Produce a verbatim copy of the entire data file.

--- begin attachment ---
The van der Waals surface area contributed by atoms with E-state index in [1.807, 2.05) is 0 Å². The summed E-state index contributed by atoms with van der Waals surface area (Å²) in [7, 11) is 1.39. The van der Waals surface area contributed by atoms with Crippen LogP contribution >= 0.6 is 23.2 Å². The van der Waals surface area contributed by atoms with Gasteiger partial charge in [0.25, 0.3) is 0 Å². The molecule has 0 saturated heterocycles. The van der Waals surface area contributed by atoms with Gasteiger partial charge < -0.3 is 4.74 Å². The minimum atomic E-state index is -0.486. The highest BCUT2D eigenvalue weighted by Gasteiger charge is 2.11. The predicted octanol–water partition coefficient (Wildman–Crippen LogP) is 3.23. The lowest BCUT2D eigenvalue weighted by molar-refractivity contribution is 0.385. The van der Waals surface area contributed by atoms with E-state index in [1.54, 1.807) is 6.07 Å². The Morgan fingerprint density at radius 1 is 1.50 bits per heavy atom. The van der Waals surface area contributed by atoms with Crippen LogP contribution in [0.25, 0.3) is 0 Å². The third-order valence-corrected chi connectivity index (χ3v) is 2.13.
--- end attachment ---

The van der Waals surface area contributed by atoms with E-state index in [1.807, 2.05) is 0 Å². The summed E-state index contributed by atoms with van der Waals surface area (Å²) in [7, 11) is 1.39. The van der Waals surface area contributed by atoms with Crippen LogP contribution >= 0.6 is 23.2 Å². The van der Waals surface area contributed by atoms with Gasteiger partial charge in [0.25, 0.3) is 0 Å². The molecule has 0 saturated heterocycles. The van der Waals surface area contributed by atoms with Gasteiger partial charge < -0.3 is 4.74 Å². The minimum atomic E-state index is -0.486. The highest BCUT2D eigenvalue weighted by Gasteiger charge is 2.11. The predicted octanol–water partition coefficient (Wildman–Crippen LogP) is 3.23. The lowest BCUT2D eigenvalue weighted by molar-refractivity contribution is 0.385. The van der Waals surface area contributed by atoms with E-state index in [1.54, 1.807) is 6.07 Å². The Morgan fingerprint density at radius 1 is 1.50 bits per heavy atom. The van der Waals surface area contributed by atoms with Crippen LogP contribution in [0.25, 0.3) is 0 Å². The third-order valence-corrected chi connectivity index (χ3v) is 2.13.